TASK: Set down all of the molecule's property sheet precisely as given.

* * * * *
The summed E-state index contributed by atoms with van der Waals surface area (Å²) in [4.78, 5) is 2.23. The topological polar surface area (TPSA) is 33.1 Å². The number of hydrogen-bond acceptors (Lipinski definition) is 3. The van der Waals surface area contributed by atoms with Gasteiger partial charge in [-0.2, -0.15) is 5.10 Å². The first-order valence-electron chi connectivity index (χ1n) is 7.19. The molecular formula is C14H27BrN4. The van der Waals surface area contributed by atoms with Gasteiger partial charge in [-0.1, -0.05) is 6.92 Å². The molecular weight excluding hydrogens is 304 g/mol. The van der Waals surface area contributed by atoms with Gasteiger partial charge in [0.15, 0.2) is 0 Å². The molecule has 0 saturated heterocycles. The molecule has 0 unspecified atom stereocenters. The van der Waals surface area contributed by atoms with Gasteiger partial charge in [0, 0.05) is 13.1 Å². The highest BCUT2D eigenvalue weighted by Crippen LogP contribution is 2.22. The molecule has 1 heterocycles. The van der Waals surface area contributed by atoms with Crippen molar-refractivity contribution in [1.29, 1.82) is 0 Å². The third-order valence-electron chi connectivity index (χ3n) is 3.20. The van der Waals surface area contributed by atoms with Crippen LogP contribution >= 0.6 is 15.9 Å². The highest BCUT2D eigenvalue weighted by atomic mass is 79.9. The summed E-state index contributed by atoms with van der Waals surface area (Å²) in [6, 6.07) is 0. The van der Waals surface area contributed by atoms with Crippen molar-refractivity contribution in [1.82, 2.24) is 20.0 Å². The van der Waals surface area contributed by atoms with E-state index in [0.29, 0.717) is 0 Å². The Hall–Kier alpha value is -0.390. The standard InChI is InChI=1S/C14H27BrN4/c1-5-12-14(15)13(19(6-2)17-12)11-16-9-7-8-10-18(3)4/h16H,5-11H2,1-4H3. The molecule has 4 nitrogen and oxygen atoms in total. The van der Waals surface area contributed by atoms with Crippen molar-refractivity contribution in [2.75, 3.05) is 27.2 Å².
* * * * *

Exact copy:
The summed E-state index contributed by atoms with van der Waals surface area (Å²) in [4.78, 5) is 2.23. The topological polar surface area (TPSA) is 33.1 Å². The number of hydrogen-bond acceptors (Lipinski definition) is 3. The van der Waals surface area contributed by atoms with Gasteiger partial charge in [-0.2, -0.15) is 5.10 Å². The first-order valence-electron chi connectivity index (χ1n) is 7.19. The molecular formula is C14H27BrN4. The van der Waals surface area contributed by atoms with Gasteiger partial charge in [-0.1, -0.05) is 6.92 Å². The molecular weight excluding hydrogens is 304 g/mol. The van der Waals surface area contributed by atoms with Gasteiger partial charge in [0.15, 0.2) is 0 Å². The molecule has 0 saturated heterocycles. The molecule has 0 unspecified atom stereocenters. The van der Waals surface area contributed by atoms with Gasteiger partial charge in [0, 0.05) is 13.1 Å². The highest BCUT2D eigenvalue weighted by Crippen LogP contribution is 2.22. The molecule has 1 heterocycles. The van der Waals surface area contributed by atoms with Crippen molar-refractivity contribution in [1.29, 1.82) is 0 Å². The third-order valence-electron chi connectivity index (χ3n) is 3.20. The van der Waals surface area contributed by atoms with Crippen LogP contribution >= 0.6 is 15.9 Å². The highest BCUT2D eigenvalue weighted by atomic mass is 79.9. The summed E-state index contributed by atoms with van der Waals surface area (Å²) in [6, 6.07) is 0. The van der Waals surface area contributed by atoms with Crippen molar-refractivity contribution in [1.82, 2.24) is 20.0 Å². The van der Waals surface area contributed by atoms with E-state index in [0.29, 0.717) is 0 Å². The Hall–Kier alpha value is -0.390. The standard InChI is InChI=1S/C14H27BrN4/c1-5-12-14(15)13(19(6-2)17-12)11-16-9-7-8-10-18(3)4/h16H,5-11H2,1-4H3. The molecule has 4 nitrogen and oxygen atoms in total. The van der Waals surface area contributed by atoms with Crippen molar-refractivity contribution in [2.75, 3.05) is 27.2 Å².